In the bustling city of Potiskum, Yobe State, amidst the throngs, 30-year-old Asma’u Jibril Umar saw women who their husbands abandoned became immediately helpless and wondered if things could have been different for them if they could sustain themselves.
In 2021, after consulting her mentors and the founder of the Aikawa Charity Foundation in Kano State, she received support to start the Striving For Jannah Charity Foundation, a non-profit organization.
“I tapped inspiration from the works of Aikawa Charity Foundation in Kano and it always excites me to help the needy,” Asma’u said.
Since the foundation’s vision was to provide succour, it first started with the rehabilitation of a young boy named Abba Muhammad with diabetes. Abba was always seen begging for food on the streets of Potiskum.
After learning about his condition, Asma’u and her team went to work, trying to help him.
Investigations carried out by the foundation found that Abba’s parents were alive, but they left him to the mercy of the street.
“We started our first project with him. We fed him daily and also took him to the hospital regularly to receive medications,” Asma’u told Prime Progress.
Asma’u highlighted that Abba’s family was unhappy about the situation because they felt that he had humiliated them by publicly letting such help come to him.
Asma’u continued, “When we found him,he was a drug addict, but we have invested time and resources to rehabilitate him.”
Sadly, Abba passed away months after the intervention, as his parents were said to have stopped him from receiving further assistance.
Sustaining lives through empowerment programs
With the valuable lessons from Abba’s incident, Asma’u redirected her focus and mission towards empowering women with the skills and knowledge necessary for self-sufficiency.
Her intervention comes at a crucial time, as World Bank and International Monetary Fund reports indicate that Nigeria is home to over 87 million people living in extreme poverty, with 52 million women.
In the summer of 2022, the foundation initiated an empowerment program targeting young girls and women in Potiskum.
Recognising that sustainable change goes beyond mere provision of food and basic healthcare, Asma’u firmly believes that empowerment is the key to improving the lives of these individuals.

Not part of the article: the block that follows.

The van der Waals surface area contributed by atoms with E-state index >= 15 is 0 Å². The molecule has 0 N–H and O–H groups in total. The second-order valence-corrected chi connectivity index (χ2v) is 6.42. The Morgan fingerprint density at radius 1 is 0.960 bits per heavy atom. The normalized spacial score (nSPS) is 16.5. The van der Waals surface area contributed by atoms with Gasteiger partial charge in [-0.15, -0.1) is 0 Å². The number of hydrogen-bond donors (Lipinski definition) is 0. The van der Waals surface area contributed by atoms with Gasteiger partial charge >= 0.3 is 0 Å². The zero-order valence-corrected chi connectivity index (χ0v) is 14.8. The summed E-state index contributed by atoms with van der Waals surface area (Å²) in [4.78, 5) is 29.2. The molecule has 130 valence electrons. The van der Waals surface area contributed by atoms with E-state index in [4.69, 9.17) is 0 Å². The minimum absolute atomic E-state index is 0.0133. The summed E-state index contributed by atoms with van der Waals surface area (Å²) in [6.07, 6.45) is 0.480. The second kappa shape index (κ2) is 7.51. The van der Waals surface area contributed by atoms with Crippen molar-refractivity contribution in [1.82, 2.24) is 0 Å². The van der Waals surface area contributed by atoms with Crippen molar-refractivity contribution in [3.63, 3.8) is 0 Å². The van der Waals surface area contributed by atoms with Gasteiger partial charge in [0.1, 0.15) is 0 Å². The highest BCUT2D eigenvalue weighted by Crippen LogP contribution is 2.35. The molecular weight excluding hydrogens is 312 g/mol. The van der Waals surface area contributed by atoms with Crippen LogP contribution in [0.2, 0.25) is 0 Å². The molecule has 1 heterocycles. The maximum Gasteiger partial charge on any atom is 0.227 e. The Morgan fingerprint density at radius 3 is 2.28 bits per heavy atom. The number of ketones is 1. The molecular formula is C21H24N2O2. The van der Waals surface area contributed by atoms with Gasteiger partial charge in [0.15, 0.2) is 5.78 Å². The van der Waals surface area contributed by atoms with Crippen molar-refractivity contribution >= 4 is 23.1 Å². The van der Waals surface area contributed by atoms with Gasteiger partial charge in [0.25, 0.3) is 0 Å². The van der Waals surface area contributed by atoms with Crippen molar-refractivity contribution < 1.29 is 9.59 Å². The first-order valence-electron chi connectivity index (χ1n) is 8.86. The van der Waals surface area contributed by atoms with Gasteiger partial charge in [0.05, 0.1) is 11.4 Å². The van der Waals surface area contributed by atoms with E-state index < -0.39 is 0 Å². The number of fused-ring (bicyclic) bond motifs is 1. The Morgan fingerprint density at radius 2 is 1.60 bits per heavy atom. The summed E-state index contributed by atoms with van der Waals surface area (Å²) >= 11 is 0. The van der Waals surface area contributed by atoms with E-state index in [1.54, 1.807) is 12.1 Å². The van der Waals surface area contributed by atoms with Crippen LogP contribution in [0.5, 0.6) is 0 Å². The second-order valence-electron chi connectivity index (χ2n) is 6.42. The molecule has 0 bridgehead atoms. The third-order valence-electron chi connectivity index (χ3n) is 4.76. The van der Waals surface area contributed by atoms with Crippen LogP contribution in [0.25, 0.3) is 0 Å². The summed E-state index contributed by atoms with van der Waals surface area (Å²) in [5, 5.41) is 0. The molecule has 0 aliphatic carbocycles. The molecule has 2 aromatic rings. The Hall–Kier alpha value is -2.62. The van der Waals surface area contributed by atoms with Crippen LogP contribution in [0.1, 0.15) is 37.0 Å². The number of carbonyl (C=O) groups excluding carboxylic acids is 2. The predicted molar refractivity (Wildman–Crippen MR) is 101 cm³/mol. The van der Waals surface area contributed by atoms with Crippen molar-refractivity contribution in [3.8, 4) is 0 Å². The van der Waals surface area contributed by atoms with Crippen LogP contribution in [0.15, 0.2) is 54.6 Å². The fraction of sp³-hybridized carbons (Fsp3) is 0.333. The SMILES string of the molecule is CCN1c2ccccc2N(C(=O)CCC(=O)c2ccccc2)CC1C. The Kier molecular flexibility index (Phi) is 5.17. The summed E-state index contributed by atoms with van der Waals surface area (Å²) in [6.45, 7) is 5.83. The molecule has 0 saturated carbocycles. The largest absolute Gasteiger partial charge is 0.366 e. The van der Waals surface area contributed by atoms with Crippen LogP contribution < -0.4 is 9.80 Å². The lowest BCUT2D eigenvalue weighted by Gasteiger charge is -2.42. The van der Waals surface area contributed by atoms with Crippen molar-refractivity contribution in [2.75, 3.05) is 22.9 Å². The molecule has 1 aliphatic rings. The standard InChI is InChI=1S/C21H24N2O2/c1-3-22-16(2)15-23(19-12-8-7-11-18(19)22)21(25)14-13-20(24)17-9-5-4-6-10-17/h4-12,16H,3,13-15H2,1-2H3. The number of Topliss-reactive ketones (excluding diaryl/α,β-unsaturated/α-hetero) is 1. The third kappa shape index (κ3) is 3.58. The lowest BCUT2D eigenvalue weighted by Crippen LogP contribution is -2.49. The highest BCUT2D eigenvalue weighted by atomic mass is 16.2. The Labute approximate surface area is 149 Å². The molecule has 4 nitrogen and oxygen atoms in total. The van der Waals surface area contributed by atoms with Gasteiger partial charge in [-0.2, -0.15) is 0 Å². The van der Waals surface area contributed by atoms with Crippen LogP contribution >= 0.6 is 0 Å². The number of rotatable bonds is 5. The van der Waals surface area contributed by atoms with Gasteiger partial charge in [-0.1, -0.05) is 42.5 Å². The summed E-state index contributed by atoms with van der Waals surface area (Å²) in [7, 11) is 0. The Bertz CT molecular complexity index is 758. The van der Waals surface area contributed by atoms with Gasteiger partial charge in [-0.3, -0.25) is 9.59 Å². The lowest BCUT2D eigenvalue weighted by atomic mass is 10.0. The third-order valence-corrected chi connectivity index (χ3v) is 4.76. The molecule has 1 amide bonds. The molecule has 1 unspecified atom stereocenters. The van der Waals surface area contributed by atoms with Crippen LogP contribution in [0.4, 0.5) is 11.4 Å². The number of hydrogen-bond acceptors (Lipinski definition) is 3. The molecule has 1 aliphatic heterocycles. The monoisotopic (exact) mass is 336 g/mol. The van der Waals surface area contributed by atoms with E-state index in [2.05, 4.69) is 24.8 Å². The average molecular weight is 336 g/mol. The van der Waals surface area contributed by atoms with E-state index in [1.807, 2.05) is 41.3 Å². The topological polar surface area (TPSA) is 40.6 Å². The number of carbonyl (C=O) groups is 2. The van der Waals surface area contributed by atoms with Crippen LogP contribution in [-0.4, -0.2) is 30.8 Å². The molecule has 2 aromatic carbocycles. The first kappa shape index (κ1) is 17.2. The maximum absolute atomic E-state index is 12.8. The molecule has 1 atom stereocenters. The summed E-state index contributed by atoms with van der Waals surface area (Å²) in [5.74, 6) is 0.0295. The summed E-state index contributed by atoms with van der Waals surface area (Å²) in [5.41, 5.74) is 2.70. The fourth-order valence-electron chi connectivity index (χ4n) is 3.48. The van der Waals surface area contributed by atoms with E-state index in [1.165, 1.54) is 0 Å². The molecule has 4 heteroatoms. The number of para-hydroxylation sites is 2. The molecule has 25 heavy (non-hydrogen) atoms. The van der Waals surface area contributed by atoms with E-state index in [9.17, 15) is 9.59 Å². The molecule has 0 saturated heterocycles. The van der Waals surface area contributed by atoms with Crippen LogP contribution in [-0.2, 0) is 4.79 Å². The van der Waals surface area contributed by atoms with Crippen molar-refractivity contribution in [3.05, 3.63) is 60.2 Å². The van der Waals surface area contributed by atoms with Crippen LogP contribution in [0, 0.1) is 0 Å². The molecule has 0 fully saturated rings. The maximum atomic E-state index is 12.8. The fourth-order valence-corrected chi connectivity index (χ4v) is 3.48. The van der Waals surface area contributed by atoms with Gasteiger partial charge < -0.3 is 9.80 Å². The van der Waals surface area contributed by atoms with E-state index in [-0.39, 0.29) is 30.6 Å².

“That is possible through empowerment programmes. We try to make them self-dependent by equipping them with skills they can profit from,” she recounted.
The selection of the 25 beneficiaries was based on recommendations provided by the foundation’s team and board members. Additionally, they surveyed local communities to identify individuals in genuine need of assistance.
The foundation enlisted skilled professionals as mentors for the beneficiaries to impart valuable skills. These mentors provided hands-on training in crafting handbags, shoes, fashion designs, and household items.
The empowerment program has profoundly impacted the lives of young women like Yahanasu Adamu Begudi.
Thanks to the program, Yahanasu, a 22-year-old, now finances her education by applying the skills she acquired. She focused on crafting shoes and handbags for women.
During the project, she was newly admitted into the Federal College of Education (Technical), Potiskum. She then utilised the opportunity to sell the shoes and bags to students within the school.
“I’m using the profits I made from selling these products to buy study materials and cover my transportation expenses without relying on others,” she said.
She also shared her knowledge with several young women in her community, including some already married and supporting their husbands in business.
Today, Yahanasu faces a challenge due to the rising cost of living. The prices of materials used in her products have increased, resulting in reduced profits.
Adama Muhammad is another beneficiary who found herself raising children alone when her husband abandoned her in 2021. The foundation stepped in to provide her with essential support during those difficult times.
Through the empowerment program, 43-year-old Adama learned the art of fashion design.
“Yes, I’m still involved in sewing clothes, and it helps me cover my family’s expenses,” she shared with Prime Progress.
Asma’u revealed that although the program doesn’t typically provide startup capital to beneficiaries, they supply sufficient materials from the market to use in their product-making ventures.
The foundation currently relies on self-funding and contributions from philanthropists. However, financial gaps still need to be addressed to execute successful projects.
Beyond the funding challenges, Asma’u noted that some program beneficiaries have ceased using the skills they acquired because they sold off all the materials provided by her foundation.
Despite the challenges, Asma’u hopes that she and her team of 15 staff can continue to empower women, one skill at a time.